William Cecil Clayton was undoubtedly one of the most prominent members of the Clayton Family, with the obvious exceptions of his uncle and nephew. The younger son of Sir Jesse Clayton, 4th Duke of Greystoke, William Cecil went into politics, successfully standing for election as Member of Parliament for Chester. He served as Lord of the Admiralty, Vice-President of the Board of Trade, Lord Privy Seal, and Chief Secretary of State for European Affairs.
Lord William Cecil Clayton, as he was then known, was unmarried, as the love of his life Patricia Clarke Wildman had refused his proposal of marriage because she feared that the scandal surrounding her father's death would damage his career. She died following the birth of their illegitimate son, James Clarke Wildman, for whose upbringing Lord William Cecil took responsibility, although the relationship between the two remained a secret.
In 1885, he purchased a stately home, Pemberley, from his cousin Sir Gawain Darcy. He also attempted to have his eccentric elder brother, the Socialist John Clayton, 5th Duke of Greystoke certified as a lunatic, after the Duke was prosecuted for taking part in a riot connected to a dockers' strike.
In 1887, Lord William Cecil Clayton was raised to the peerage in his own right as Marquess of Exminster and Viscount Passmore; he was also created a baronet. The following year, he married his elder brother's sister-in-law, the widow of Lord Blackwater, in a double-ceremony that also saw the Duke's eldest son Lord Staveley married. In 1889 the fifth Duke was murdered and, with his son's family missing and presumed dead in Africa, Lord Exminster succeeded as sixth Duke.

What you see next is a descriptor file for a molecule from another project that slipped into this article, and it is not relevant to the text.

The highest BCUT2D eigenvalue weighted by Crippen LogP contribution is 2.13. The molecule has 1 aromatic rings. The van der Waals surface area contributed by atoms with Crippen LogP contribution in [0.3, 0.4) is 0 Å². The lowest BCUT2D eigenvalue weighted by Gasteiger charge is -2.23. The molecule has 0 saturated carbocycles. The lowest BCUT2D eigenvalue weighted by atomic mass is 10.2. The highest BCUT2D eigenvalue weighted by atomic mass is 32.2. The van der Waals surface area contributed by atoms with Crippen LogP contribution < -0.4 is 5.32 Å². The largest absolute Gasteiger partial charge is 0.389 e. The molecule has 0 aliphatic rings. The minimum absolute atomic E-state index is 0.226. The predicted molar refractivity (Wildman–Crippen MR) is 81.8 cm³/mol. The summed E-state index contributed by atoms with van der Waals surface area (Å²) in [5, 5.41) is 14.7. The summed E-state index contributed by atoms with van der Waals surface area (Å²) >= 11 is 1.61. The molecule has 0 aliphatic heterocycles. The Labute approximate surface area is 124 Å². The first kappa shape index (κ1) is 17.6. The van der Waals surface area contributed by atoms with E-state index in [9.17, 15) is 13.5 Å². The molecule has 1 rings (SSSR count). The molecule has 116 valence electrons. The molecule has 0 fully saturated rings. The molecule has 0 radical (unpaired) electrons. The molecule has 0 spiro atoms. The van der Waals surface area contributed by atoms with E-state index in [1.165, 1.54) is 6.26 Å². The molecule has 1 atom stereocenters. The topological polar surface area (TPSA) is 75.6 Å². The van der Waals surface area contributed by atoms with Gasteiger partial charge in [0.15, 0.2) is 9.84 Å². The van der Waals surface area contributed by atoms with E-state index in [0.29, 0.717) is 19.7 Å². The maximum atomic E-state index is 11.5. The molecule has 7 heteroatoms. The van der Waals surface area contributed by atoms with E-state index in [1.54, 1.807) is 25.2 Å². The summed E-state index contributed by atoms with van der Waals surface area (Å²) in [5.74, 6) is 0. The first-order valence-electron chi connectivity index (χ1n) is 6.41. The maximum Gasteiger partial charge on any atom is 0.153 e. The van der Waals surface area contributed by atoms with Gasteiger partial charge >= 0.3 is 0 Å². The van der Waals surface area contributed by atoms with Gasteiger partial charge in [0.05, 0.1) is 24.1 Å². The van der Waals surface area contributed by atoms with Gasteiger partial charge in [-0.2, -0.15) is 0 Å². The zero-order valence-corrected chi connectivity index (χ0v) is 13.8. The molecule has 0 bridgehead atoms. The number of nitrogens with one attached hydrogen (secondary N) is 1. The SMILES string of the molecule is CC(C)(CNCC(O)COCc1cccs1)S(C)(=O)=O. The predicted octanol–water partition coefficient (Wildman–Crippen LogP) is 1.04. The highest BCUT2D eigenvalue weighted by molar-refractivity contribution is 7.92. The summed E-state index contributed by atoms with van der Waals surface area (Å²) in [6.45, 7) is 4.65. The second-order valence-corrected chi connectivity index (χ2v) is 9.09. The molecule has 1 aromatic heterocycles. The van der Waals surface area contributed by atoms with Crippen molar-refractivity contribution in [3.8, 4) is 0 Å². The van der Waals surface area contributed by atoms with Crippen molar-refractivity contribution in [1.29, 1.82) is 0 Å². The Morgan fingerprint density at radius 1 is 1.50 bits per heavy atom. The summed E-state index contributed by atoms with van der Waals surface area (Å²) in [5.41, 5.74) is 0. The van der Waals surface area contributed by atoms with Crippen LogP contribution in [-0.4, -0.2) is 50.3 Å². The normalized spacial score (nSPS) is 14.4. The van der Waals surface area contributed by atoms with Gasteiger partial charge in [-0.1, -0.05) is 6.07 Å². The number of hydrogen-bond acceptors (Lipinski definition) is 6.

In 1891 the Duke and Duchess celebrated the birth of a son, William Cecil Arthur, who would go on to succeed his father on the latter's death in 1909. In 1901, the boy was kidnapped by his father's secretary "James Wilder", whom Sherlock Holmes unmasked as the Duke's illegitimate son. These events were chronicled in "The Adventure of the Priory School", and it was his feelings of guilt at what transpired as a result of the kidnapping that prompted James Clarke Wildman to push his infant son - later, Doc Savage - into a life as a crimefighter. The Duke paid off the detective to allow his son to escape justice.
The above information is predominantly drawn from Tarzan Alive by Philip José Farmer, the precise relationships of the various Greystokes being a modification of Professor Starr's theories. Arthur C. Sippo's article "Further Thoughts on the Doc Savage Chronology" links the sixth Duke and James Clarke Wildman to the protagonists of the novel The Lost Ones by Ian Cameron, perhaps more familiar through the (more accurate, per Mr. Sippo) movie adaptation The Island at the Top of the World. Matthew Baugh's article "Sailor Steve and the Iron Men" argues that a detective named Sir Cecil Clayton encountered by Sailor Steve Costigan was a younger son of the sixth Duke.